Isaiah 45:1, 4-6

It is easier to lay out everything in both versions.

Verse 1

Lectionary:    Thus says the LORD to his anointed, Cyrus,

                               whose right hand I grasp,

                     subduing nations before him,

                               and making kings run in his service,

                     opening doors before him

                               and leaving the gates unbarred:

NABRE:        Thus says the LORD to his anointed,

                                         Cyrus,

                               whose right hand I grasp,

                     Subduing nations before him,

                               stripping kings of their strength,

                     Opening doors before him,

                               leaving the gates unbarred:

Verse 4

Lectionary:    For the sake of Jacob, my servant,

                               of Israel, my chosen one,

                     I have called you by your name,

                               giving you a title, though you knew me not.

NABRE:        For the sake of Jacob, my servant,

                               of Israel my chosen one,

                     I have called you by name,

                               giving you a title, though you do not

                                         know me.

Verse 5

Lectionary:    I am the LORD and there is no other,

                               there is no God besides me. 

                     It is I who arm you, though you know me not

NABRE:        I am the LORD, there is no other,

                               there is no God besides me. 

                     It is I who arm you, though you do not

                                         know me,


 

Verse 6

Lectionary:              so that toward the rising and the setting of the sun

                               people may know that there is none besides me. 

                     I am the LORD, there is no other.

NABRE:                  so that all may know, from the rising

                                         of the sun

                               to its setting, that there is none besides

                                         me.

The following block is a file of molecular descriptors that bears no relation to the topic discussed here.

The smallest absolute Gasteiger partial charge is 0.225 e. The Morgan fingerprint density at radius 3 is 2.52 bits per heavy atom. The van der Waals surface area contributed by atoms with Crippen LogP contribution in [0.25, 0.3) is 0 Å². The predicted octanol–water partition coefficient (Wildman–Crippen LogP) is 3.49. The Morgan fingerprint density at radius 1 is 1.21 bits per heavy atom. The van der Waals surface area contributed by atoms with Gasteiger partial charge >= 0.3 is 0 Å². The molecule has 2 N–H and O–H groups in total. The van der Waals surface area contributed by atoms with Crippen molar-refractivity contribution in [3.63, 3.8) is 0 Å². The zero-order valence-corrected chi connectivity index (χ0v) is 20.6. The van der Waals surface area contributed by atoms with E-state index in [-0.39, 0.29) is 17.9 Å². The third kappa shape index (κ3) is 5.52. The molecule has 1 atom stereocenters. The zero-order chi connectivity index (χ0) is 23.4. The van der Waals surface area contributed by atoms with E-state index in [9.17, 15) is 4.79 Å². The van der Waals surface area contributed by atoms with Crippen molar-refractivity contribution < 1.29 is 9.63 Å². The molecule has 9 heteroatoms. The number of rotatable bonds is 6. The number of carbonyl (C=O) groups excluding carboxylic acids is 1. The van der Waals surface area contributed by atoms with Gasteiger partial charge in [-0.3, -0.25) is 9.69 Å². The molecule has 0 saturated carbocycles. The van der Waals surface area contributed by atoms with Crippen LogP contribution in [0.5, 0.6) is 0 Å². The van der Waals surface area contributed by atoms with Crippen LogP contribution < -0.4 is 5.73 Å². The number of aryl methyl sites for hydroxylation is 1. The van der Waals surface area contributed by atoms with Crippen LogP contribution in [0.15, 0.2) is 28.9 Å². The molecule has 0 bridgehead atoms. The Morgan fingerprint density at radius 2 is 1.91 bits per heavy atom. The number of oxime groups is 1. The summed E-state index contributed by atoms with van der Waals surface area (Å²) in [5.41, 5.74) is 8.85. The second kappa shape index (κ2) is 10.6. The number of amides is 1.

I am the LORD, there is no other.

 

The most notable difference between the Lectionary and NABRE translations occurs in verse 1, between the Lectionary kings and the NABRE nations.  The problem lies in the relationship between politics and truth.  Neither kings nor nations is accurate.  Kings is not accurate, because kings are no longer very significant on the world political scene.  Nations is not accurate, because nations is an anachronism until modern times.  Before kings began to lose control, nothing like a nation existed.  The people belonged to their king, not their nation.  While I do not have access to the Greek, the Greek probably means people … meaning that the term is untranslatable into English.

 

Psalm 96:1, 3, 4-5, 7-8, 9-10 (7b)

It is easier to lay out everything in both versions.

Verse 1

Lectionary:    Sing to the LORD a new song;

                               sing to the LORD, all you lands.

NABRE:        Sing to the LORD a new song;

                               sing to the LORD, all the earth.

Verse 3

Lectionary:    Tell his glory among the nations;

                               among all peoples, his wondrous deeds.

NABRE:        Tell his glory among the nations;

                               among all peoples, his marvelous

                                         deeds.

Verse 4

Lectionary:    For great is the LORD and highly to be praised;

                               awesome is he, beyond all gods.

NABRE:        For great is the LORD and highly to be

                                         praised,

                               to be feared above all gods.


 

Verse 5

Lectionary:    For all the gods of the nations are things of nought,

                               but the LORD made the heavens.

NABRE:        For the gods of the nations are idols,

                               but the LORD made the heavens,

Verse 7

Lectionary:    Give to the LORD, you families of nations,

                               give to the LORD glory and praise;

NABRE:        Give to the LORD, you families of nations,

                               give to the LORD glory and might;

The Lectionary praise is one thing; the NABRE might is something else.

Verse 8

Lectionary:              give to the LORD the glory due his name! 

                     Bring gifts, and enter his courts.

NABRE:                  give to the LORD the glory due his name! 

                     Bring gifts and enter his courts;

There is no difference between the Lectionary and the NABRE.

Verse 9

Lectionary:    Worship the LORD, in holy attire;

                               tremble before him, all the earth;

NABRE:                  bow down to the LORD, splendid in